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Every cameraman has had a close-call. One of mine was during the filming of “The Men Who Brought The Dawn”, the story of the Enola Gay crew and the dropping of the first Atomic Bombs on Japan.

I was shooting aerials outside of Wendover Utah in a Bell Long Ranger helicopter with pilot Ken Rudert and camera assistant Steven White. Producer-Director Jonathan Felt wanted a point of view shot of a test bomb falling towards a target marked on the desert floor. The technique we used was called “Vertical Plummets”. It involved starting at about 1,500 feet with the chopper tilted sharply on its side. The pilot would then cut power and we would literally plummet towards the ground, applying full power at the last moment.

The idea was working and after our second take we started back up for another try. I was sitting in the Tyler Camera Mount with nothing to do but look at my legs dangling out over the ground below, while Steve White checked the camera. Suddenly, when we were passing through 300 feet, two black darts raced by my feet. Pilot, Ken Rudert called over the loop, audibly upset “Those were F-14’s”.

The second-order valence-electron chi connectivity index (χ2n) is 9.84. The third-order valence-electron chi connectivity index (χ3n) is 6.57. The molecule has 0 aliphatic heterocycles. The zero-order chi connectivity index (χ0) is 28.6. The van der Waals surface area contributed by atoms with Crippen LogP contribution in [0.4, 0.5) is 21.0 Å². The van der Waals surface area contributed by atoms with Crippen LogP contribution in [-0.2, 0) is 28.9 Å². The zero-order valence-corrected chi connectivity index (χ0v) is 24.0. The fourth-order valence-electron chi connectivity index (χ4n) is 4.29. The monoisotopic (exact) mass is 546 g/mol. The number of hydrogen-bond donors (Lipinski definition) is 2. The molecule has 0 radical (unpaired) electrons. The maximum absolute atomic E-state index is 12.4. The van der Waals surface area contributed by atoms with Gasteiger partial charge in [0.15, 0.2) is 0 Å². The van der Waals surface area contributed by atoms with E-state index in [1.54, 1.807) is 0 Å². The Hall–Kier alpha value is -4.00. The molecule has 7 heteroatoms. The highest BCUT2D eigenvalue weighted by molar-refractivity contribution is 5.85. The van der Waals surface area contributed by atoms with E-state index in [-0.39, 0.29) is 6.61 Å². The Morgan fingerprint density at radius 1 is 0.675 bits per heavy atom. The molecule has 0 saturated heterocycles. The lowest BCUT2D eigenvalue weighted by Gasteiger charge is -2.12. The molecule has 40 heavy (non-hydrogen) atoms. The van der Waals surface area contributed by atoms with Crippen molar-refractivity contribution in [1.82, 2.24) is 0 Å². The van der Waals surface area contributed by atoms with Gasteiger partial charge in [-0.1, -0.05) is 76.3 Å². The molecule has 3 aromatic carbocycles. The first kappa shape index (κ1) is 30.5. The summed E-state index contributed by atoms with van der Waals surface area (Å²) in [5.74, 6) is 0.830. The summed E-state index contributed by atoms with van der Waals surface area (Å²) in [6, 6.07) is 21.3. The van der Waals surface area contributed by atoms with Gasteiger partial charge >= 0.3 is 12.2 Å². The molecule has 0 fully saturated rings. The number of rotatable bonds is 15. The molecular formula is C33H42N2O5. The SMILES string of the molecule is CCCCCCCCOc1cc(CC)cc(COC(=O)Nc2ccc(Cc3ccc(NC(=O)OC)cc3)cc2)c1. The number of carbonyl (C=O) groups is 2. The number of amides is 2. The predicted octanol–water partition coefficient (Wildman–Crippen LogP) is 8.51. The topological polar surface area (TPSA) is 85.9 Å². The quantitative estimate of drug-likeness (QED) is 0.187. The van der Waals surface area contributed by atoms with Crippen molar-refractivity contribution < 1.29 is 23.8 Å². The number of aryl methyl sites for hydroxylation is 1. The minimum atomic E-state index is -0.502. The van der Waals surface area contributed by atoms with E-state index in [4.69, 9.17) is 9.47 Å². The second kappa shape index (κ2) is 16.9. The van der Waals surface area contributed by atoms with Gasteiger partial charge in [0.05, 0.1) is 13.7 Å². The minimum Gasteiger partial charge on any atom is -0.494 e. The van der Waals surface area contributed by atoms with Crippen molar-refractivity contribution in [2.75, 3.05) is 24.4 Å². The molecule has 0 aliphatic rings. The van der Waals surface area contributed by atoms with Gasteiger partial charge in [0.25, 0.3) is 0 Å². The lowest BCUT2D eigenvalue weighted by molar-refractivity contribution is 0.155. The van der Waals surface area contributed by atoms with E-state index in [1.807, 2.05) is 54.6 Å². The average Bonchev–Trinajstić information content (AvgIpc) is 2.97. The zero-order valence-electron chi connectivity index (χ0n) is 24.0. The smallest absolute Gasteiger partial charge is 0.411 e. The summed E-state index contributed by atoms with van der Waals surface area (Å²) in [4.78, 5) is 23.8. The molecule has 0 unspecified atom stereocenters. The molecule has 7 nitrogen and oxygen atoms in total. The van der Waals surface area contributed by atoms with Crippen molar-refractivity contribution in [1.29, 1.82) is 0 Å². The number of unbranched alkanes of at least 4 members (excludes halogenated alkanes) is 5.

They had passed underneath us wing tip to wing tip at great speed. If this had happened about eight seconds earlier, they would have been in our exact air space.

After we got our shot, we hurried to Clover Control, (the military air traffic control center for the Wendover area). Our Pilot was worried that if he had done something wrong, he would be in big trouble. It turned out that the two Tomcat Pilots were flying out to the Utah Test & Training Range for some low-level flying practice and they had taken a shortcut to the range by flying directly through our approved air space because, “nobody was ever out there”.

It was the Air Force pilots who were now in deep trouble because they had not checked our flight plan and we came close to a mid-air collision. Anyway, we got our shots and a good war story too.


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